From notes written by Zigie to Sabine in 2012
As a 16 year old, Zigie and his parents, brother and sister lived in Hut 43 at the Migrant Centre in Benalla. It was their first home in Australia. The family migrated from Latvia in 1949 and arrived in Benalla via Cowra in NSW. The Kulbars family stayed in the camp until 1960. Zigie worked in the Camp Stores from 1955 to 1957 and his father was employed as a patrol man for the Immigration Department.
Zigie always believed that the migrant camp site has special significance for Benalla and should be preserved.
There is a media release with a photo of Zigie and detailing his failed appeal to save the camp, published around the time of the camp being dismantled/demolished in the 1990s.
Zigie who arrived at the camp in 1949 told me when he visited the exhibition in March 2014:
“There was a dance every fortnight, and a ball with a proper band once a month. The Migrant Camp hall was a fabulous venue. The band that came to the balls was the German Camp Band from Bonegilla. They played waltzes, tangos, even 'oompa' music."
After Zigie passed away, the following Eulogy was passed onto me via The Ensign (12th January 2023). I have posted it, unedited below:
Vale Zigie Kulbars
Zigie Kulbars was born on June 14, 1934 in Latvia to Zenija (Jenny) Kulbars and Jekabs (Jake) Kulbars. Zigie had a sister lrena and a brother lke. His early childhood was disrupted by the outbreak of the Second World War in Europe.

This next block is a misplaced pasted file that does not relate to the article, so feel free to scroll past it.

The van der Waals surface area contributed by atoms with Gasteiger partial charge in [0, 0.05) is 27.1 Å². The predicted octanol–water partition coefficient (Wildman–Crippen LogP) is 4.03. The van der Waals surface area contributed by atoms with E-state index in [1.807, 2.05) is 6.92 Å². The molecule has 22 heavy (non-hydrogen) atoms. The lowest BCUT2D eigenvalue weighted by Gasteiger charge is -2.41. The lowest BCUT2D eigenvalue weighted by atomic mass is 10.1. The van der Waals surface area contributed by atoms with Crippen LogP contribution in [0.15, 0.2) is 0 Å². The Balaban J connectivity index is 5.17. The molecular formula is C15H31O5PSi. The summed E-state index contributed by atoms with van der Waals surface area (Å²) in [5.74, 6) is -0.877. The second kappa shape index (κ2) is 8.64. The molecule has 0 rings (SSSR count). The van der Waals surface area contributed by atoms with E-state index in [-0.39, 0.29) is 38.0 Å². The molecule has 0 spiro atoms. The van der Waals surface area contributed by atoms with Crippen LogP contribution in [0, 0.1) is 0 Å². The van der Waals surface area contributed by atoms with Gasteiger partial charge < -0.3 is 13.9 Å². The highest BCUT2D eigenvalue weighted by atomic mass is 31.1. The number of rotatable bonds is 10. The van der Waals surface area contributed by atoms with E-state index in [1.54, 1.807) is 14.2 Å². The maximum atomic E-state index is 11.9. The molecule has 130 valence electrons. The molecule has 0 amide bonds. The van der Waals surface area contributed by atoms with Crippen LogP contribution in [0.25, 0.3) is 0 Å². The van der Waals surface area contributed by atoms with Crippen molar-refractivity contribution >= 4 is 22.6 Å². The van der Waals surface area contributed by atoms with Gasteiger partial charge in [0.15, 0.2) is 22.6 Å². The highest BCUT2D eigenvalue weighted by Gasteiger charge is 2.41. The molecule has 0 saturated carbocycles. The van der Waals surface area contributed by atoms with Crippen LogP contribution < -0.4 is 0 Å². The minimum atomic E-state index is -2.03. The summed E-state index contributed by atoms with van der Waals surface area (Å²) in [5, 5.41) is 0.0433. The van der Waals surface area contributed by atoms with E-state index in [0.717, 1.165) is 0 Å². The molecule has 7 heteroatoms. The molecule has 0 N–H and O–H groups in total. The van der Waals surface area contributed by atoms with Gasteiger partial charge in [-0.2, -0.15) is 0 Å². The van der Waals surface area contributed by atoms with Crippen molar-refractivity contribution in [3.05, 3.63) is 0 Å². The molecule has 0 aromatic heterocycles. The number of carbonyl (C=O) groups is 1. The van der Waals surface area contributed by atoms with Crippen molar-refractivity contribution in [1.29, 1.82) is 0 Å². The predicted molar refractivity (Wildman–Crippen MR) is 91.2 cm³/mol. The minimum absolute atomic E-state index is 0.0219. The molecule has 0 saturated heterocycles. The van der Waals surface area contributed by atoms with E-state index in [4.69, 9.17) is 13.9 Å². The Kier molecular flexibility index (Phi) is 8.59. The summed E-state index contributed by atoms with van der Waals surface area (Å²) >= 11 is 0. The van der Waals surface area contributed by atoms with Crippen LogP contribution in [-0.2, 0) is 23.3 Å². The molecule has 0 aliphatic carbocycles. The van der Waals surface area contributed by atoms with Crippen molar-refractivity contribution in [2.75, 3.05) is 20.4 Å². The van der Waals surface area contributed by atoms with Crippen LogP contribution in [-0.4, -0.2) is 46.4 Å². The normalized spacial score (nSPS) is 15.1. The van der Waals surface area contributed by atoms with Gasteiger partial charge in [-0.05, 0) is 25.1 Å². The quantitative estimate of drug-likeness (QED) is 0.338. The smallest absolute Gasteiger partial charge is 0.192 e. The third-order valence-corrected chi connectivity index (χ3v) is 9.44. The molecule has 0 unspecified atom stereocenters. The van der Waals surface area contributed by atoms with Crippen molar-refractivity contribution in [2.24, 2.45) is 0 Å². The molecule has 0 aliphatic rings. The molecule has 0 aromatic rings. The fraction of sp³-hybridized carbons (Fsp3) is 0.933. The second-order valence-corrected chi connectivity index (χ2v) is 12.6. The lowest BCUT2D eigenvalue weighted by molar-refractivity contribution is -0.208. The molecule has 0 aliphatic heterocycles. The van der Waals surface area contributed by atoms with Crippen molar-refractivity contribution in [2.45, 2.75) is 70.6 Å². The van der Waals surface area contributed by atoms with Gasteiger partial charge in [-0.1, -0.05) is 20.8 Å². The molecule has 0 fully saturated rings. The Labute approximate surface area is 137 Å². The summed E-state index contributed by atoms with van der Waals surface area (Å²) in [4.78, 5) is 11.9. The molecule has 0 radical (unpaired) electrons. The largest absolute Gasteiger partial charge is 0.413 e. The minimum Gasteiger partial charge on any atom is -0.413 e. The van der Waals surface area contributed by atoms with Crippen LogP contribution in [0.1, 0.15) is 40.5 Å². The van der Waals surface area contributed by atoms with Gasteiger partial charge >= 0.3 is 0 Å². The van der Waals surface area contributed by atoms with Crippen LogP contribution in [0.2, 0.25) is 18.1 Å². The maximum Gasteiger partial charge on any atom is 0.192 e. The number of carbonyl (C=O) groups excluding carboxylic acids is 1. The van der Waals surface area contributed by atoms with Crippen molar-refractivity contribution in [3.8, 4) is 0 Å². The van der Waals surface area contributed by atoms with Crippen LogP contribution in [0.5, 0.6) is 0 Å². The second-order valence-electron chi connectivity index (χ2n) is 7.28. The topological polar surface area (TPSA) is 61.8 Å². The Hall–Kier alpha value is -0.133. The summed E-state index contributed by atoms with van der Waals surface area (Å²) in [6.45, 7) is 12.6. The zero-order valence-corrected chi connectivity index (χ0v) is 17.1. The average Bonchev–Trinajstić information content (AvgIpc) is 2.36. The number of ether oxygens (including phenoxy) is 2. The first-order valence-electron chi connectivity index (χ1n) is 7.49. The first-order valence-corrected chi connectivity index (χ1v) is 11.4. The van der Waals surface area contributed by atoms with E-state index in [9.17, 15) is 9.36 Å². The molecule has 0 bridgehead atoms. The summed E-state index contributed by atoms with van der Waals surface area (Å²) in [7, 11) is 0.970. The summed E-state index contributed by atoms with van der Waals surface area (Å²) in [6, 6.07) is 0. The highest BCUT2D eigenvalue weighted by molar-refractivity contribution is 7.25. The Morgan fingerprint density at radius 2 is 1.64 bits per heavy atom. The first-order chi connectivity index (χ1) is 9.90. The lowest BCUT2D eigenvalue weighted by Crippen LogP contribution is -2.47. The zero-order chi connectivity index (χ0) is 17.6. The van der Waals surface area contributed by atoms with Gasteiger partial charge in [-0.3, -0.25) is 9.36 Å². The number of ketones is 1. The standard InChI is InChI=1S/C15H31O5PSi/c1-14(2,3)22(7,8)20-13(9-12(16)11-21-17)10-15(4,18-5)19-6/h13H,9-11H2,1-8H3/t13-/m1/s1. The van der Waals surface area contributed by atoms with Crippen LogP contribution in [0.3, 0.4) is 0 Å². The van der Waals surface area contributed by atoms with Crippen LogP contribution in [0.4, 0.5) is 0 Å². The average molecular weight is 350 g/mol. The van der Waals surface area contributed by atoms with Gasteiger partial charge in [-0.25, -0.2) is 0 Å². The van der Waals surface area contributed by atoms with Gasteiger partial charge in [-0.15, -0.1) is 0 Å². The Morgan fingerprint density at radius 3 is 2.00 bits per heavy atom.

To escape the Iron Curtain they had to ﬂee their home in Riga, Latvia’s capital city, leaving all their possessions.
The family ended up in Germany in the Latvian Displaced Persons Camp.
Zigie’s schooling was disrupted as a consequence of the war. He used to lie on his back staring up at the sky watching the American aircraft. He was lucky that during an air raid.A bomb had landed next to him, and his mum, as they were running to a shelter. It did not detonate.
Zigie spent some time with the Latvian Boy Scouts which he enjoyed. Unfortunately Germany was making some changes to the organisation during the war. He did not like this and at one time ran away to be confronted with some soldiers saying that he was now in Belgium. He remained in Scouts until 1948.
Zigie’s family listened to a presentation and visit from Arthur Calwell in Germany encouraging them to come to Australia.
Zigie and his family immigrated to Australia on July 30, 1949 on the SS Skaugum.
On arrival he was 15 years old. The family was sent to the Cowra Migrant Camp then to Bonegilla (Albury/Wodonga), and finally to the Benalla Migrant Camp.
Zigie attended classes in Benalla to learn English and became an interpreter for his family early on.
His first job was at Harrisons hardware as a storeman in January 1951 where he remained for three years.